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States v. Carlson

United States District Court, W.D. Pennsylvania

February 16, 2017

UNITED STATES OF AMERICA
v.
ADAM JOHN CARLSON

          MEMORANDUM ORDER

          DAVID STEWART CERCONE UNITED STATES DISTRICT JUDGE.

         AND NOW, this 16th day of February, 2017, upon consideration of the Motion to Revoke Detention Order, which the court has construed as an appeal of the order of detention entered on December 16, 2015, and the government's response thereto, and after a comprehensive review of the record, including the transcript from the detention hearing before Magistrate Judge Susan Paradise Baxter on December 16, 2015, the Court finds/rules:

         1. There is probable cause to believe that defendant has violated 18 U.S.C. § 922(g)(8), and if a judgment order of conviction is entered, is facing a maximum sentence of ten years;

         2. At the conclusion of the detention hearing held on December 16, 2015, Magistrate Judge Baxter found:

1) Within a short time after Defendant's release from incarceration for violating probation, and while still on probation, Defendant admitted to trading firearms for heroin; 2) Defendant was in possession of the firearms in violation of a PFA that has since been amended to permit his contact with the complainant on the PFA; 3) Defendant admits to trading firearms for heroin on two occasions, which guns have been traced to illegal activity, including two homicides; 4) Defendant has lied to authorities when questioned and has been unable to avoid serious drug use despite treatment; 5) there is some question as to his release from the Armed Services, which may have been based on his illegal drug use; and 6) the proposed release housing and custodian are not sufficient.

         The government reiterates each of these points in its brief in opposition;

         3. While this court's review is de novo, a magistrate judge's decision and reasoning is to be given careful consideration where, as here, a transcript of the detention hearing has been filed into the record. United States v. Farris, 2008 WL 1944131 at *7 (W.D. Pa. May 1, 2008). Magistrate Judge Baxter's findings and reasoning are well supported by the record;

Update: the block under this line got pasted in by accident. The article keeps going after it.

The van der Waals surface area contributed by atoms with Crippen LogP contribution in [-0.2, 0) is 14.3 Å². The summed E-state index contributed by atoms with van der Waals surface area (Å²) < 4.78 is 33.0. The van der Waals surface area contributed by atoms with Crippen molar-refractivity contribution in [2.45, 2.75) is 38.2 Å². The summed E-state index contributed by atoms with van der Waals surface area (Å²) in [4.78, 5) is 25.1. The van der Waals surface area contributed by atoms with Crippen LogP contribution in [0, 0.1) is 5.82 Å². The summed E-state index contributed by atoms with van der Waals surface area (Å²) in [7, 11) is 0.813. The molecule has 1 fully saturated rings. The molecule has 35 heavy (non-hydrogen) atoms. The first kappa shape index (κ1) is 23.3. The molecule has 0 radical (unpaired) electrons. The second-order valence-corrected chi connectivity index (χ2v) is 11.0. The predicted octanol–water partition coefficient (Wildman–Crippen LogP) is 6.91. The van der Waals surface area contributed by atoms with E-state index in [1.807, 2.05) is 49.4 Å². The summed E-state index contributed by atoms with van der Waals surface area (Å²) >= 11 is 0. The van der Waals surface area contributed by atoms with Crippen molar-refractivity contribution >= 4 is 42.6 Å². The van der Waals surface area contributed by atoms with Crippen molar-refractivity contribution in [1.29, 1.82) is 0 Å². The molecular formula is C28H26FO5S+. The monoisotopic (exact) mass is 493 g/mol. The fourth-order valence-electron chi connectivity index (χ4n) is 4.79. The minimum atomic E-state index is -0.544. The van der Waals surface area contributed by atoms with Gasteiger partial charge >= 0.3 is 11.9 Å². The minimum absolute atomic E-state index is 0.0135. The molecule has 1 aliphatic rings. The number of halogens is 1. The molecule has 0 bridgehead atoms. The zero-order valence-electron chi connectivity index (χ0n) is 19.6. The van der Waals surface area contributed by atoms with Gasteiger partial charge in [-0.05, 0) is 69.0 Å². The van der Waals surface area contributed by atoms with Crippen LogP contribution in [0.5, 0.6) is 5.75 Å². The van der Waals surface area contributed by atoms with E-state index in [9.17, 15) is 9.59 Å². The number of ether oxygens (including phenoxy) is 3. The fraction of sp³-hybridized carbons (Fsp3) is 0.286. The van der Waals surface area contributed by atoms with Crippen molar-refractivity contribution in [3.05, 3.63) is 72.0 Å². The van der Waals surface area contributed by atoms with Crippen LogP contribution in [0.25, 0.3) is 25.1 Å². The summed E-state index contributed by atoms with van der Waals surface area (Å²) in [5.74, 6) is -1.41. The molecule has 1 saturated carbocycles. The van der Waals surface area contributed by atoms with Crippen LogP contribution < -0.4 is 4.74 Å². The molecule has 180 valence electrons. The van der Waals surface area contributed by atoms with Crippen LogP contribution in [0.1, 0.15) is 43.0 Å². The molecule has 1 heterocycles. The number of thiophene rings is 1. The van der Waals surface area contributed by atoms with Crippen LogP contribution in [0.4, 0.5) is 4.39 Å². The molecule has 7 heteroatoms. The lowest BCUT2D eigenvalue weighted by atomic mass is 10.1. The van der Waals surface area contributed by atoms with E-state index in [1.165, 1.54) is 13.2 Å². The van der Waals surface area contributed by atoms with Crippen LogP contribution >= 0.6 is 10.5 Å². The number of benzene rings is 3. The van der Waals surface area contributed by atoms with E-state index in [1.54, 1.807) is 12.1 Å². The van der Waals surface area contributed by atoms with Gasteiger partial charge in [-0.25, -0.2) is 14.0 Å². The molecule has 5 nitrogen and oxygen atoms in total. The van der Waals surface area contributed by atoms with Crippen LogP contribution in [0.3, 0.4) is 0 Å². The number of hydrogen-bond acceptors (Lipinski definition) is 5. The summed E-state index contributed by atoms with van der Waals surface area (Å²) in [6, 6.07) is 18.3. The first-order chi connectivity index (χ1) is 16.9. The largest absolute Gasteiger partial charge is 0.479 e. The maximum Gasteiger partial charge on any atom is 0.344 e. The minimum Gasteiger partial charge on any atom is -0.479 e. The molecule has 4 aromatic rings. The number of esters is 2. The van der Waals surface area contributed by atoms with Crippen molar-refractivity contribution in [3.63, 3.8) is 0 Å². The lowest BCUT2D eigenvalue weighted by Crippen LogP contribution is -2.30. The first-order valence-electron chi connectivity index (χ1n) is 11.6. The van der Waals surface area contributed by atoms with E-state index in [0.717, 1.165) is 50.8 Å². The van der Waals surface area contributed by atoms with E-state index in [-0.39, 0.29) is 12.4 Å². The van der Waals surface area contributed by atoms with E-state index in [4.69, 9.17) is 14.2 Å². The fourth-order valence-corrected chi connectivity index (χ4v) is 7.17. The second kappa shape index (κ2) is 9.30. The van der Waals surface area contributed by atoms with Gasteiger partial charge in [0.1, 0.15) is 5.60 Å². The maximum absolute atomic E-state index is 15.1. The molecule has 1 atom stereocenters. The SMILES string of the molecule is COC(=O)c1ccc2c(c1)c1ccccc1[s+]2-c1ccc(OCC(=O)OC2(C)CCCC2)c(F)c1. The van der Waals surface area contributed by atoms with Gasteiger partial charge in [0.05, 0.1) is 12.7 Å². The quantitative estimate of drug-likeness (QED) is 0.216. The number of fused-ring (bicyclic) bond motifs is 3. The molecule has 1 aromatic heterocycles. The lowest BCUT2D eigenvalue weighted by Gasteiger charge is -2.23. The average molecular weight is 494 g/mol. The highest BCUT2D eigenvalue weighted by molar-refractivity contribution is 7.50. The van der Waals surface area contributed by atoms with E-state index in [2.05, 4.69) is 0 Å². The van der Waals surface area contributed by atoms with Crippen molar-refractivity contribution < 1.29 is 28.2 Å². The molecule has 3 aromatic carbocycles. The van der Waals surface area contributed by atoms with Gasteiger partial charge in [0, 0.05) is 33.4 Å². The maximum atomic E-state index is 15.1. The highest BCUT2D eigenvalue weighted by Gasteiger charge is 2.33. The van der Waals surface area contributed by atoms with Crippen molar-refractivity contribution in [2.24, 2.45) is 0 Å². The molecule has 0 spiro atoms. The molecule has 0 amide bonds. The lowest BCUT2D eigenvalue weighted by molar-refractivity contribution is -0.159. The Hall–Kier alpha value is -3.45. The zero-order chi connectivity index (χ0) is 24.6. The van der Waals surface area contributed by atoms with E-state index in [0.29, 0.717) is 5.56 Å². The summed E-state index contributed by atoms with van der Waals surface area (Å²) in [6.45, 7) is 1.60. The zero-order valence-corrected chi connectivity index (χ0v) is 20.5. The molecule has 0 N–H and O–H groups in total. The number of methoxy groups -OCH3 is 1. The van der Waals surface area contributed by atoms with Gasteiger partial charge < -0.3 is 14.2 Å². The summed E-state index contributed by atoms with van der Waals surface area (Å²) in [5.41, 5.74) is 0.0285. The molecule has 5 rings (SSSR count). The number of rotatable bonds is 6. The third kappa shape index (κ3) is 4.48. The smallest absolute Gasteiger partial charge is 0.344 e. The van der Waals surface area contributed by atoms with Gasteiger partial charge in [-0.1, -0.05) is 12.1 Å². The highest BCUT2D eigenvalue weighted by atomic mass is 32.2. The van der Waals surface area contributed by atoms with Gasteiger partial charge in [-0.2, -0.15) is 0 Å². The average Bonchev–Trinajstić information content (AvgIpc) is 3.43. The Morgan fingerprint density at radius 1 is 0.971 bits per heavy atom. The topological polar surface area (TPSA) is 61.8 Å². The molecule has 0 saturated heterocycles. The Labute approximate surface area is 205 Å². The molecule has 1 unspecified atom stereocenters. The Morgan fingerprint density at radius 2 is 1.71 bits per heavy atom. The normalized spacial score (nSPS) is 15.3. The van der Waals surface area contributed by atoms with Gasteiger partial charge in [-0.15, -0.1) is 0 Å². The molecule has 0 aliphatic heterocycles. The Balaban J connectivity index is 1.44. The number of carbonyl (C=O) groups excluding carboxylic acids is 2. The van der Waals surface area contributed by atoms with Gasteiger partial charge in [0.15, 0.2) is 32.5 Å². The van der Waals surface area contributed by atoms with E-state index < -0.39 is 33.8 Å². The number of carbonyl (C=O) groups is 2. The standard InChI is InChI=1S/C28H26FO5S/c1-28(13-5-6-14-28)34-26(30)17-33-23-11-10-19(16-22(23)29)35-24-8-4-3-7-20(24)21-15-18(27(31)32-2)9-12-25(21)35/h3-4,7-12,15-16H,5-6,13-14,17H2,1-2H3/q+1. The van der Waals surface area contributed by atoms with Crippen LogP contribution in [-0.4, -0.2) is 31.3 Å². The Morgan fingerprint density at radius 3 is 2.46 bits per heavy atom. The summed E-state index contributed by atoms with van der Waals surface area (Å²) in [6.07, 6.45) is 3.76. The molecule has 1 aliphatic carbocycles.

4. Defendant has presented little to warrant a reversal of Judge Baxter's supported decision that no condition or combination of conditions would ensure the appearance of defendant and the safety of the community if he were to be released;

         5. First, the nature of the charge raises significant concerns regarding the ability to assure the safety of others and the community if defendant were to be released. Defendant is charged with having a weapon and ammunition while being subject to a PFA order. Offenses involving firearms are the type that Congress identified as those to be given careful consideration in evaluating whether pretrial detention is warranted. See 18 U.S.C. § 3142(g)(1).

         6. Second, the circumstances of the charged offense raise significant concerns regarding the safety of others and the community. There is probative and significant evidence that defendant possessed a weapon and ammunition while being subject to a PFA order and after being placed on probation for violating that order. There also is significant information from an investigation which supports the government's position that defendant has been connected to the transfer of three firearms, two of which were traced to serious crimes committed by others. In addition, defendant is believed to have acquired several other guns, the whereabouts of which are unknown and thus these guns potentially remain available to defendant upon his release.